Like millions of other Americans did yesterday, I listened to the news of the tragedy in the Sandy Hook neighborhood of Newtown, Connecticut while my emotions rapidly oscillated between fear, anxiety and outrage. I spent most of the day seeing patients in the hospital and so was only vaguely aware that something terrible had happened. I got into my car in the early evening and soaked in what details were known as I made my way on the hour long commute into Boston where we were having dinner with some friends. I walked into the door, found my child, and held him while I wept.
Surely that scene must have played out in countless homes across the United States yesterday--private moments of utter grief as we contemplate the suffering that must be taking place for the families of those children and teachers in Connecticut. So too are the numerous public expressions of shock and horror that could be found on Facebook or Twitter. Everyone wants to express something of the peculiar emotional state in which we find ourselves after yet another mass killing of people whom we do not know but whose lives very much resemble our own. And so we have, and it is very nearly unbearable to read a Facebook news feed today.
I am no different in wanting to say something to help process my own sorrow, and the words I can summon have already been used by tens of thousands of others: unspeakable and unthinkable and horrific and on and on. But Sandy Hook can also be described in different terms besides moral outrage, and one term in particular leapt to mind because I am a physician and because I treat infectious diseases.
Sandy Hook is part of an ongoing epidemic.
It is an epidemic in every traditional sense of the term: it affects "many persons at the same time, and spreads from person to person in a locality where the disease is not prevalent", as dictionary.com describes it. It is prevalent, and it is widespread. It is, in a very meaningful way, a disease that continues to afflict our country, and will continue to reach new communities unless it is stopped.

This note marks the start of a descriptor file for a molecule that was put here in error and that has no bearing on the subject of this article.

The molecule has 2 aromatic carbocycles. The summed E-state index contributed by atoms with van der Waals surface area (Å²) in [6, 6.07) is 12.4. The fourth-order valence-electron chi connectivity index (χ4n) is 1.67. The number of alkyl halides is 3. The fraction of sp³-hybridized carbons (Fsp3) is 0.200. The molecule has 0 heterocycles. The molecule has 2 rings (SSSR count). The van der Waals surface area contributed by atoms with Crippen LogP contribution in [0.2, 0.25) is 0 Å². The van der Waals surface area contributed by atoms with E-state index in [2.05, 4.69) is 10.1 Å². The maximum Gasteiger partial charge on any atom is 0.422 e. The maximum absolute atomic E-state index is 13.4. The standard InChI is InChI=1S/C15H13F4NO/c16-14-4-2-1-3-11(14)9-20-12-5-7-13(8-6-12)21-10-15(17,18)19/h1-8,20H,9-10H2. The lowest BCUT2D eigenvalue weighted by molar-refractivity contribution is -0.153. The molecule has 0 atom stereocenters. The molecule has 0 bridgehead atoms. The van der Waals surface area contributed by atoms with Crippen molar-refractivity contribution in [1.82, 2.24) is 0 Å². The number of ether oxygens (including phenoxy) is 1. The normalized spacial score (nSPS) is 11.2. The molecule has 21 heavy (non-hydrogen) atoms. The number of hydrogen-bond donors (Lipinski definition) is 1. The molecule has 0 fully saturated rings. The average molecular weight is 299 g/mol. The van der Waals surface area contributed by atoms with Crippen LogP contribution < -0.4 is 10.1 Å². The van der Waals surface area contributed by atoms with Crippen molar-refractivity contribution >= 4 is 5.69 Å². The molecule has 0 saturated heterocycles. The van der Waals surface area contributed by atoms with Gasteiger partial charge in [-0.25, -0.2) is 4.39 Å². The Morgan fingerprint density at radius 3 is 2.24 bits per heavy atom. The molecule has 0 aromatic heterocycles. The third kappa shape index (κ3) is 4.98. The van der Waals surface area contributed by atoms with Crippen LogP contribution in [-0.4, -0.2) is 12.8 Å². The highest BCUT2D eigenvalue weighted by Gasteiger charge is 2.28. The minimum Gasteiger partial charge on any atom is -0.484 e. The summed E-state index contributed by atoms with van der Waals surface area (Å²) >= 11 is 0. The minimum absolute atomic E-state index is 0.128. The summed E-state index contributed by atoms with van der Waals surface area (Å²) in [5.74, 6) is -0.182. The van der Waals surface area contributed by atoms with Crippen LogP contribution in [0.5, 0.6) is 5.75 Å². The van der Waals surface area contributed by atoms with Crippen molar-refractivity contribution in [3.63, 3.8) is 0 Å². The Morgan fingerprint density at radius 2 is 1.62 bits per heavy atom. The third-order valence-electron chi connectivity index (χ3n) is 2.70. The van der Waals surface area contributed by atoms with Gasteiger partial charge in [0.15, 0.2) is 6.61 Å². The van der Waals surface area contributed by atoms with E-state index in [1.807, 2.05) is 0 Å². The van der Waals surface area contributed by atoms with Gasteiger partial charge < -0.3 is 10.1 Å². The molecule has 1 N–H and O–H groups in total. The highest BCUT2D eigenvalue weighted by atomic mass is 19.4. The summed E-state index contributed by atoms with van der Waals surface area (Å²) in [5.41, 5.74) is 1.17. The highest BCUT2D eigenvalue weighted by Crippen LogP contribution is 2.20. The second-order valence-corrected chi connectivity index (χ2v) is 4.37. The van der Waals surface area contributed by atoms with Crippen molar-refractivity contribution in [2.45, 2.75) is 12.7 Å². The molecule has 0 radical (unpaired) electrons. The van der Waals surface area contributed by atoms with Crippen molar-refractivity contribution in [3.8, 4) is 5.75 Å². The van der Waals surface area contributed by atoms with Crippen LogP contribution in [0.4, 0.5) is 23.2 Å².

For Sandy Hook is, as everyone knows, not an isolated incident, but rather simply the latest in a string of horrors that began its modern phase with the Columbine massacre in 1999 and has included the Virginia Tech massacre in 2007 and this year's repeat performance in Colorado at a movie theater in Aurora. Like, say, HIV, where strange isolated cases cropped up decades before the full-scale epidemic began in the 1980s, almost serving as a warning of things to come, mass shootings also have much earlier precedents, the most famous being the University of Texas shootings in 1966 and, more obscurely, the Bath School incident in 1927 (which was for the most part a bombing rather than a shooting). Since Columbine, however, we've witnessed a steady stream of mass death.
Against the backdrop of these earthquakes of violence are what might be thought of as tremors of shooting--dozens of one- or two-person killing events that would hardly garner a blip on national news coverage today, so desensitized have we become to gun violence that mere individual shootings do not merit our attention or alarm. (The Wikipedia link only deals with school shootings: actual gun violence in the United States currently accounts for over 30,000 deaths per year, which is roughly the same number of people that die of influenza on average in any given year.)
From an epidemiologic perspective, gun violence precisely resembles any number of lethal infectious diseases. And like other infectious diseases, it will not abate simply of its own volition, our expressions of rage and grief notwithstanding. No amount of candlelight vigils or eloquent statements from public officials will put a dent in this problem. We'll see another Sandy Hook, and we'll probably see it again within the next year or two if this behaves like any other uncontrolled epidemic.
So what will make a difference?
I think it's helpful again to look at how we treat infectious epidemics. Over the past several months there has been a very deadly multistate meningitis outbreak; 37 people--almost exactly the number of the Aurora and Sandy Hook casualties combined--have died thus far. And the response of our government has been swift and definitive. The company which was the source of the outbreak was quickly investigated and shut down, as were other pharmacies who were immediately inspected as well. The FDA, CDC and various state health authorities worked in close coordination. And as a consequence of a government that functions to protect its citizens, the outbreak appears to be under control. Should we expect less of our government to address the problem that led to Sandy Hook?
Yet the epidemic of gun violence, which is a far more serious and prevalent problem in the United States, remains "untreated". Indeed, even initiating a discussion about how such a treatment should be administered can cause fierce recriminations. Only a week ago, sports journalist Bob Costas opined in his typically erudite fashion that the Jovan Belcher tragedy might not have happened at all had it not been for Belcher's possession of a gun; the roar of the right wing could be heard immediately. Even the President's statement about Sandy Hook, while unquestionably tactful, was extremely cautious on the subject of gun access. No such caution would have been in evidence had he been speaking about a case of Ebola.
As someone who knows something about how infections and epidemics behave, I'm confident that if we don't change the way we understand an unregulated gun culture, Sandy Hook won't be the last victims this disease will claim.